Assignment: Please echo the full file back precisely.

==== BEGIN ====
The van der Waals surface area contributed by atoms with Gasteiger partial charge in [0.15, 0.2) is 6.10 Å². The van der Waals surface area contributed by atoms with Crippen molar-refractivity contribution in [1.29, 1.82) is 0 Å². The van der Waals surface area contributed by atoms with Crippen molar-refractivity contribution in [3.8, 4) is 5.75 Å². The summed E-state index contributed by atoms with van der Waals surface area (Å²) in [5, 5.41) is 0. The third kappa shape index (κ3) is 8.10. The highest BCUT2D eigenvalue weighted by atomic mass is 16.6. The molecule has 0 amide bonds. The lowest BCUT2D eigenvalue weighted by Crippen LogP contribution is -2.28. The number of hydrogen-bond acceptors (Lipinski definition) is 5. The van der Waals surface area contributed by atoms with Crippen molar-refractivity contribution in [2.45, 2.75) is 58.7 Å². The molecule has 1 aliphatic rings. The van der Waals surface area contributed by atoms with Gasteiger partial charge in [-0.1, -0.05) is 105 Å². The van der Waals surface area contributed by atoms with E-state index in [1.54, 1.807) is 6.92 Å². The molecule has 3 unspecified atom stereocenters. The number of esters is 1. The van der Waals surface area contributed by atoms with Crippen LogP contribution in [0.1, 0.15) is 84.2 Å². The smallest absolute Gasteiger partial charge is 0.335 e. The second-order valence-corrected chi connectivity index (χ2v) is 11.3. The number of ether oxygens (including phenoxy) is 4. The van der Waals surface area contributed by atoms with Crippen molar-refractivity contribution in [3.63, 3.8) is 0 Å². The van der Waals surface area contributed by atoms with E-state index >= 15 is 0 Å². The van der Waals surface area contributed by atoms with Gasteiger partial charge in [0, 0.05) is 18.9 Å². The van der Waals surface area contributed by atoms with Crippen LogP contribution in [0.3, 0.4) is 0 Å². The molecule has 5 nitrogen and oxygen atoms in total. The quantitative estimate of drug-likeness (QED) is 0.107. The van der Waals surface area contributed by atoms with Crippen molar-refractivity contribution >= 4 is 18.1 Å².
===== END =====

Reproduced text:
The van der Waals surface area contributed by atoms with Gasteiger partial charge in [0.15, 0.2) is 6.10 Å². The van der Waals surface area contributed by atoms with Crippen molar-refractivity contribution in [1.29, 1.82) is 0 Å². The van der Waals surface area contributed by atoms with Crippen molar-refractivity contribution in [3.8, 4) is 5.75 Å². The summed E-state index contributed by atoms with van der Waals surface area (Å²) in [5, 5.41) is 0. The third kappa shape index (κ3) is 8.10. The highest BCUT2D eigenvalue weighted by atomic mass is 16.6. The molecule has 0 amide bonds. The lowest BCUT2D eigenvalue weighted by Crippen LogP contribution is -2.28. The number of hydrogen-bond acceptors (Lipinski definition) is 5. The van der Waals surface area contributed by atoms with Crippen molar-refractivity contribution in [2.45, 2.75) is 58.7 Å². The molecule has 1 aliphatic rings. The van der Waals surface area contributed by atoms with Gasteiger partial charge in [-0.1, -0.05) is 105 Å². The van der Waals surface area contributed by atoms with E-state index in [1.54, 1.807) is 6.92 Å². The molecule has 3 unspecified atom stereocenters. The number of esters is 1. The van der Waals surface area contributed by atoms with Crippen LogP contribution in [0.1, 0.15) is 84.2 Å². The smallest absolute Gasteiger partial charge is 0.335 e. The second-order valence-corrected chi connectivity index (χ2v) is 11.3. The number of ether oxygens (including phenoxy) is 4. The van der Waals surface area contributed by atoms with Crippen molar-refractivity contribution in [3.63, 3.8) is 0 Å². The van der Waals surface area contributed by atoms with E-state index >= 15 is 0 Å². The van der Waals surface area contributed by atoms with Gasteiger partial charge in [0, 0.05) is 18.9 Å². The van der Waals surface area contributed by atoms with Crippen LogP contribution in [0.3, 0.4) is 0 Å². The molecule has 5 nitrogen and oxygen atoms in total. The quantitative estimate of drug-likeness (QED) is 0.107. The van der Waals surface area contributed by atoms with Crippen molar-refractivity contribution >= 4 is 18.1 Å².